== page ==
According to Merriam-Webster, the formal and accepted definition for artificial (adj) is: not natural or real: made, produced, or done to seem like something natural: not happening or existing naturally: created or caused by people. This is an interesting definition, as it brings a vast array of items over its reach. In fact, almost everything that you can think of that does not occur by itself in nature, but is instead influenced and created by human behavior, can be considered artificial.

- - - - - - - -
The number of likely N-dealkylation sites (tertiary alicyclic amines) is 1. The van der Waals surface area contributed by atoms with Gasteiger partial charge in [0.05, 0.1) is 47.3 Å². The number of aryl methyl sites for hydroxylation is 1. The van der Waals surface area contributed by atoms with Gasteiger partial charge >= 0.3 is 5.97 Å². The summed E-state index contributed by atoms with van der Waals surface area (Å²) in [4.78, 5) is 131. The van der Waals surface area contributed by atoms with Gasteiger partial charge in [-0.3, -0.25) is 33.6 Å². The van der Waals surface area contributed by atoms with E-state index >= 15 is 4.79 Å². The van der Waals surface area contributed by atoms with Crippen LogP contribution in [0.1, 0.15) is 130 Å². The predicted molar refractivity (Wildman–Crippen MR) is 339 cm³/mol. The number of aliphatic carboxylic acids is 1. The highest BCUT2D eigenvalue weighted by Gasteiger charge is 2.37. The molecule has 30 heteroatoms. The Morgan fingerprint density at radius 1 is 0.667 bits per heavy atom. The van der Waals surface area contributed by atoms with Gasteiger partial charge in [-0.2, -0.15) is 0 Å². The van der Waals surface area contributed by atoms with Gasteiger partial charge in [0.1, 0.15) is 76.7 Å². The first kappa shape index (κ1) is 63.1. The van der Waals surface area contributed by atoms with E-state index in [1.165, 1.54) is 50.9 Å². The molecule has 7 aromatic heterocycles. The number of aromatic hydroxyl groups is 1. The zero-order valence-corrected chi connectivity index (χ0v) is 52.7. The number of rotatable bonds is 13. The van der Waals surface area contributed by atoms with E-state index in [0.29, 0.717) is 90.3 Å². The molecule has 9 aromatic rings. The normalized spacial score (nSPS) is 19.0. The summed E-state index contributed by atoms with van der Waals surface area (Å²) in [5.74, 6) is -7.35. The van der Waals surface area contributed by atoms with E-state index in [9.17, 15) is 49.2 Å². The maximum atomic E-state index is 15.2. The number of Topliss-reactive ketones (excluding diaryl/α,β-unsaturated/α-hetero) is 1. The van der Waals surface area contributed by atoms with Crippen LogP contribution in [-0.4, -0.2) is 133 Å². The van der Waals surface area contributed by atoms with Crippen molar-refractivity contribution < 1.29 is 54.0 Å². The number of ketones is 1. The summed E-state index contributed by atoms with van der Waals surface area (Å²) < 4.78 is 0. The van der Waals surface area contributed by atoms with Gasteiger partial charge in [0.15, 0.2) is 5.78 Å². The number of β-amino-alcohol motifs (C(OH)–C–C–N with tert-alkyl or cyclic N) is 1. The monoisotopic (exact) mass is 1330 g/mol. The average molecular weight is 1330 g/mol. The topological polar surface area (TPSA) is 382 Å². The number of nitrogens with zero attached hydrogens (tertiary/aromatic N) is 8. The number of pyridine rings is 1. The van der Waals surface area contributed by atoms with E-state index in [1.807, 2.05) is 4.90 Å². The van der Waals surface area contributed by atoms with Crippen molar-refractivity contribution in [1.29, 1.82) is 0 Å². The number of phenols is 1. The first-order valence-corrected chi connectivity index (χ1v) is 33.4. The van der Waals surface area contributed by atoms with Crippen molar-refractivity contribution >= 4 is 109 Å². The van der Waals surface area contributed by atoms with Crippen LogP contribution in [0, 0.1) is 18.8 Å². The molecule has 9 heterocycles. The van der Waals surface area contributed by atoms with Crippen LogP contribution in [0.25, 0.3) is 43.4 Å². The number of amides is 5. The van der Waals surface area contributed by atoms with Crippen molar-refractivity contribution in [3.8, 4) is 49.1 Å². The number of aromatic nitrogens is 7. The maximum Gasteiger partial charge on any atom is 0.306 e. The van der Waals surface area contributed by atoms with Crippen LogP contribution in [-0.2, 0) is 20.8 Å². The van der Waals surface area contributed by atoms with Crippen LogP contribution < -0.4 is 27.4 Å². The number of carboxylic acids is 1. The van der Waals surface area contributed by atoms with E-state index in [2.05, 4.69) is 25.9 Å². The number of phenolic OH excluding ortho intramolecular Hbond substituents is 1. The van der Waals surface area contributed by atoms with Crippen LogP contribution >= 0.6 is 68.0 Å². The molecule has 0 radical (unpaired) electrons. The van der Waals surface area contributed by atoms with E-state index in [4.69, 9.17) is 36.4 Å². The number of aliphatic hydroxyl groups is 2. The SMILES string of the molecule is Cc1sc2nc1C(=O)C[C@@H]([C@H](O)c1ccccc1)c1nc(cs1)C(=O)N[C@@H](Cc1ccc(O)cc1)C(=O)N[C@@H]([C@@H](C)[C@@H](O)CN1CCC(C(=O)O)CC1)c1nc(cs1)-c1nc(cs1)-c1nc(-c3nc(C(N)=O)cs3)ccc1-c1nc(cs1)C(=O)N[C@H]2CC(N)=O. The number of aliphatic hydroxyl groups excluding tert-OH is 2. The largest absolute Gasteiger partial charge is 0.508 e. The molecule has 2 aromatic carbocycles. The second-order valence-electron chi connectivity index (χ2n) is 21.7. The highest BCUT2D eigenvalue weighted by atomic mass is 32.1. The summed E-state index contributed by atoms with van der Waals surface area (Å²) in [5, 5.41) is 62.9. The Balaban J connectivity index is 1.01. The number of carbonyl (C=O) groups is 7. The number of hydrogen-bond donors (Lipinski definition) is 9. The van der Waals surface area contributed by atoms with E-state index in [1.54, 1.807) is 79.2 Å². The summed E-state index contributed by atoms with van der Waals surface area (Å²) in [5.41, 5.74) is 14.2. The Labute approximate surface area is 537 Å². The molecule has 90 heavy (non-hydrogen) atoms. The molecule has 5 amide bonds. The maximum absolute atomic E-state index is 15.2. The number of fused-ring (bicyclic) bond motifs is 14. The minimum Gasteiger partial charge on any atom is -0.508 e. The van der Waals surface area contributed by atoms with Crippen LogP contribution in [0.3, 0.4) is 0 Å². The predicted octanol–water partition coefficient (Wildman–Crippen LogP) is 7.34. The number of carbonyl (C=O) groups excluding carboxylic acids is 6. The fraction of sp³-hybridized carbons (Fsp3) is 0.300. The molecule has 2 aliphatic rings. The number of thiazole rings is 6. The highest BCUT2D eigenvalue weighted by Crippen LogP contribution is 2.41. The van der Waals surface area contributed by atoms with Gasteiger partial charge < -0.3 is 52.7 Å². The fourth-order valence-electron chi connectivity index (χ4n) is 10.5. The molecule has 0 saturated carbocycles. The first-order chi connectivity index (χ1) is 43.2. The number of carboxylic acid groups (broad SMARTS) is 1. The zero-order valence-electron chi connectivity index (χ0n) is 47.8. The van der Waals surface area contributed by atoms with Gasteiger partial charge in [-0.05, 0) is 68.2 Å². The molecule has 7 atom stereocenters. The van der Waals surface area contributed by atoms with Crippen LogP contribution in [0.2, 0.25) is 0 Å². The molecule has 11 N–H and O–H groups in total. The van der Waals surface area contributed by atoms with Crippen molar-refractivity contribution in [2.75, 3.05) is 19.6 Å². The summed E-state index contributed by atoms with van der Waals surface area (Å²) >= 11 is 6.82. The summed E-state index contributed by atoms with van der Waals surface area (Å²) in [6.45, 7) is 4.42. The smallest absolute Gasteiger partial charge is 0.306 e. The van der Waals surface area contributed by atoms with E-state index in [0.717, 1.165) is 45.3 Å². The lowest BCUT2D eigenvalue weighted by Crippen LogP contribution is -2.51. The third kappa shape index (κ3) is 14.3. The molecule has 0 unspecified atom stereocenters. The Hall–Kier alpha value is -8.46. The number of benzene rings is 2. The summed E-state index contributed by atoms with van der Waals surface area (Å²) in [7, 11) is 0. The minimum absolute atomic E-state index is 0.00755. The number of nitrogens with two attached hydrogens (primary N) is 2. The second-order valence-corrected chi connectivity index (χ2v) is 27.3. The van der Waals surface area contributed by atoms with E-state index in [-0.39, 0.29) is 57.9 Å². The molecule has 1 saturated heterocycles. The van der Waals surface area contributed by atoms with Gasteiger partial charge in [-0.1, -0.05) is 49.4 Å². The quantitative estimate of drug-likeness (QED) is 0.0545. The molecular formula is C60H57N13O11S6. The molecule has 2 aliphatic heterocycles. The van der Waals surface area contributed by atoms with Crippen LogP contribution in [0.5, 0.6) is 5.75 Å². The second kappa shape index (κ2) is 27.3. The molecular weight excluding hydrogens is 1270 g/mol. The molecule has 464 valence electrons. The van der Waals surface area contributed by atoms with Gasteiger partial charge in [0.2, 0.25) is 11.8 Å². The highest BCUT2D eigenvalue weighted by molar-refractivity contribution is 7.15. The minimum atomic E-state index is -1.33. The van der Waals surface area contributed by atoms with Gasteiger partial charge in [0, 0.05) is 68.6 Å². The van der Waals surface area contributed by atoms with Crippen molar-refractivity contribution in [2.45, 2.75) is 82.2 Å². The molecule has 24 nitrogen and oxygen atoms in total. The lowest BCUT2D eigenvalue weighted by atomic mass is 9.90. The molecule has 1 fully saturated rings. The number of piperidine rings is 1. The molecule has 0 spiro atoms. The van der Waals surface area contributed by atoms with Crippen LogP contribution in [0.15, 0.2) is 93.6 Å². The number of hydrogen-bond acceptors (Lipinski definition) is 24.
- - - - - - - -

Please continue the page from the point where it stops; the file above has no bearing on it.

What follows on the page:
The word “artificial” comes from the Latin word “artificium” which refers to a theory or system, or area of skill and knowledge. While describing the history of the actual word is challenging as it has so many different applications, the history of the actual applications are quite traceable. One example can be found in its use in “Artificial intelligence”. The concept of artificial intelligence was brought about by classical philosophers who believed that human thought was comparable to the mechanical manipulation of a variety of symbols. Fundamental ideas such as this were essential in the ultimate make up of a computer in 1940 that utilized logical mathematical reasoning to create a programmable interface. Another area where artificial utility has made a major impact on the lives of humans is through the invention of man-made light. While some could argue that artificial lighting started with the cavemen when they learned to manipulate the forces of nature to create fire, many would consider the invention of the light bulb to be the first real place where humans created light. Before this time, most lighting consisted of gas lamps and or oil lanterns. While earlier impractical versions of the light bulb were created before this, the first commercially usable light bulb was created by Thomas Edison in 1879 ( For full history see [1]) This invention has changed the world as it made it possible to work at night and not be forced to conform to the hours of usual daylight.